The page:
David Thompson Posted:
So very, very true. It beggars belief that we consider ourselves to be a developed nation when so much of our economy is based on selling milk powder or logs. BTW, I own a Plinius amplifier (my second) that drives a set of Theophany speakers.
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David Thompson Posted:
A robust but sobering report. It concerns me that confidence is rising, yet sales and exports are down and "manufacturers and exporters are still lagging behind other sectors". Surely we should wait until we're earning more money before we start spending more?
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siemens Posted:
Yes true! The only thing that will never die in this world is the nature and its science behind it. Great post.
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Kieran Ormandy Posted:
Thanks for the question Steven, Germany has seen increases in manufacturing employment since 2009, and Switzerland has had stable manufacturing employment between 2006 – 2011, even in the face of ongoing Euro-zone issues. Korea has seen increases in manufacturing employment since 2008 and Israel experienced large increases since 1998, while being stable over the last 4 years. Singapore has had increases in manufacturing employment over the last two years. These countries all value their manufacturing sectors and work to protect them, this is reflected in the above numbers and their performance through the GFC. Note data around the above examples was sourced from OECD labour market stats.
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John Walley Posted:
Point one: you should have no doubt what our Association says publically represent the views of our members. Point two: we don’t knee jerk responses, if you trace back our comments around NZPower you will see them link all the way back to our research in 2004 and 2005. All that material is fully linked from our comments above. Point three: you will note our comments on major users, sadly the same advantage does not accrue to smaller industrial users. The perverse incentives of the LRMC approach in all this are well known. Point four: the NZMEA is not like any other Association in New Zealand we admit only manufacturers and exporters into membership, and our public expressions are the views of that restricted membership.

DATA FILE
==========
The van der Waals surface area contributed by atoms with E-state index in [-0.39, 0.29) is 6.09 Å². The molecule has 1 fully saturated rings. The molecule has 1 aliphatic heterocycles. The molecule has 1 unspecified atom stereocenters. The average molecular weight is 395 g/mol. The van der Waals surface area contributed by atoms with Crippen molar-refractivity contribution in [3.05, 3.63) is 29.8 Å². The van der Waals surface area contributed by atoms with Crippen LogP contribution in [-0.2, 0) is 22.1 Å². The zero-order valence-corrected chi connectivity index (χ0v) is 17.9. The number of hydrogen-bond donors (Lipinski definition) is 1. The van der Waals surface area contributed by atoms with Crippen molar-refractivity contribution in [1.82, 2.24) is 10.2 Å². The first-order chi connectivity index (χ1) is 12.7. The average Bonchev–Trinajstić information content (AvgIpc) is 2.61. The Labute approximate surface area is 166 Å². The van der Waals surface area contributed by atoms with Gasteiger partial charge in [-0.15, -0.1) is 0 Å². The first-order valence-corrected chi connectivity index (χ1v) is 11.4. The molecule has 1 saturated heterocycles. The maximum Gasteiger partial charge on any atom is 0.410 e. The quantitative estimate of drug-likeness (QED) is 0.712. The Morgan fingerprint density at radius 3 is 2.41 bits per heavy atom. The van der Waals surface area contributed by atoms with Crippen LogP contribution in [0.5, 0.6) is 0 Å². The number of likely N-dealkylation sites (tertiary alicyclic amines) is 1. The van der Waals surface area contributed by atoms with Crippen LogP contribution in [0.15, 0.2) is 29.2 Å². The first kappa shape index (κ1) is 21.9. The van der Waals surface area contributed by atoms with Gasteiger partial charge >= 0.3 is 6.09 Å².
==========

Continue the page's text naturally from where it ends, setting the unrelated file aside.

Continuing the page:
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Monetary Policy reform needed to rebalance our economy

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It is good to see Phil Goff and David Parker start to flesh out the intent to reform monetary policy signalled late last year, says the New Zealand Manufacturers and Exporters Association (NZMEA).  Early this year we saw the International Monetary Fund conclude that small open economies; big on the rhetoric of single lever (interest rates) single target (near term inflation), had done far better than those that implemented such single minded policy for real.

The one lever/one target approach has exacerbated distortions in the New Zealand economy. Investment has flowed to inflate one of the biggest asset bubbles on the planet, and production and productive efforts have been disregarded as we celebrated the fast buck economy with a consumption party.

Labour has picked up on the fact that other export exposed countries, which placed exchange rate stability as the central focus of their monetary policy, have achieved significantly higher long run economic growth.  It is well past time New Zealand followed their lead.

NZMEA Chief Executive John Walley says, “David Parker’s speech has shown that things can change, and that on reflection the policy settings we are clinging on to are not world’s best practice after all.  We saw from Bill English in the 2010 Budget lots of rhetoric around economic rebalancing but little else.  Labour stating at this point what they will do, what they will not do and that they have not decided is a real step forward.”

“Too many elections in New Zealand have been characterised by the major parties seeking to stand on the same spot. Monetary policy might not be as sexy as headline tax cuts but is fundamental to any real economic rebalancing.  Wealth transfers from the trade exposed sector have to stop before it is too late, many farmers and manufacturers are close to the end of the road.”

“If the cycle of falling investment leading to a loss of productivity continues expect fewer jobs and falling comparative living standards. For New Zealand to do better in the medium term the trade exposed sector must get a better deal – the key part of that deal is a trade biased exchange rate we have earned, not an exchange rate floating on the froth of speculation.”



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